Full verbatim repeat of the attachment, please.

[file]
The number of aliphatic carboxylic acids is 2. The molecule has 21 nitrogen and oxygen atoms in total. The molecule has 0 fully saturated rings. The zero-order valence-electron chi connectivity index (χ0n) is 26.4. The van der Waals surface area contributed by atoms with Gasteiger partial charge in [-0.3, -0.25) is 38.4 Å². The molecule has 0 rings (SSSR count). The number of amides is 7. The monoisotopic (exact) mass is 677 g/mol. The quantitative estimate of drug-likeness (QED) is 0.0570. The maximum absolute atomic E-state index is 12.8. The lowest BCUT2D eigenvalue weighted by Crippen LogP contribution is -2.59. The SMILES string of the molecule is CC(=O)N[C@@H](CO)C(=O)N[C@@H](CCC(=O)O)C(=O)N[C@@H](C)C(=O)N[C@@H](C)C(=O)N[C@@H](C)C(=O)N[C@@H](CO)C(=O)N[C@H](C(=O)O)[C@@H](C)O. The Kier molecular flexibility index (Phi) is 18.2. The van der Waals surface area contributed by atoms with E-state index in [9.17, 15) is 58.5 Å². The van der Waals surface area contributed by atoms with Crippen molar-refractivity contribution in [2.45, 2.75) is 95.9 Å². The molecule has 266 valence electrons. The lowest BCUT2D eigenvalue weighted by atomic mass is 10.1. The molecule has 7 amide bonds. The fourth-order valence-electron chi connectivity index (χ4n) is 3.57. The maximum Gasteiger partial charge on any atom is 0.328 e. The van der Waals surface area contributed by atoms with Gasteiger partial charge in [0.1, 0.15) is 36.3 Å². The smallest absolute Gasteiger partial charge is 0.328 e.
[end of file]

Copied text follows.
The number of aliphatic carboxylic acids is 2. The molecule has 21 nitrogen and oxygen atoms in total. The molecule has 0 fully saturated rings. The zero-order valence-electron chi connectivity index (χ0n) is 26.4. The van der Waals surface area contributed by atoms with Gasteiger partial charge in [-0.3, -0.25) is 38.4 Å². The molecule has 0 rings (SSSR count). The number of amides is 7. The monoisotopic (exact) mass is 677 g/mol. The quantitative estimate of drug-likeness (QED) is 0.0570. The maximum absolute atomic E-state index is 12.8. The lowest BCUT2D eigenvalue weighted by Crippen LogP contribution is -2.59. The SMILES string of the molecule is CC(=O)N[C@@H](CO)C(=O)N[C@@H](CCC(=O)O)C(=O)N[C@@H](C)C(=O)N[C@@H](C)C(=O)N[C@@H](C)C(=O)N[C@@H](CO)C(=O)N[C@H](C(=O)O)[C@@H](C)O. The Kier molecular flexibility index (Phi) is 18.2. The van der Waals surface area contributed by atoms with E-state index in [9.17, 15) is 58.5 Å². The van der Waals surface area contributed by atoms with Crippen molar-refractivity contribution in [2.45, 2.75) is 95.9 Å². The molecule has 266 valence electrons. The lowest BCUT2D eigenvalue weighted by atomic mass is 10.1. The molecule has 7 amide bonds. The fourth-order valence-electron chi connectivity index (χ4n) is 3.57. The maximum Gasteiger partial charge on any atom is 0.328 e. The van der Waals surface area contributed by atoms with Gasteiger partial charge in [0.1, 0.15) is 36.3 Å². The smallest absolute Gasteiger partial charge is 0.328 e.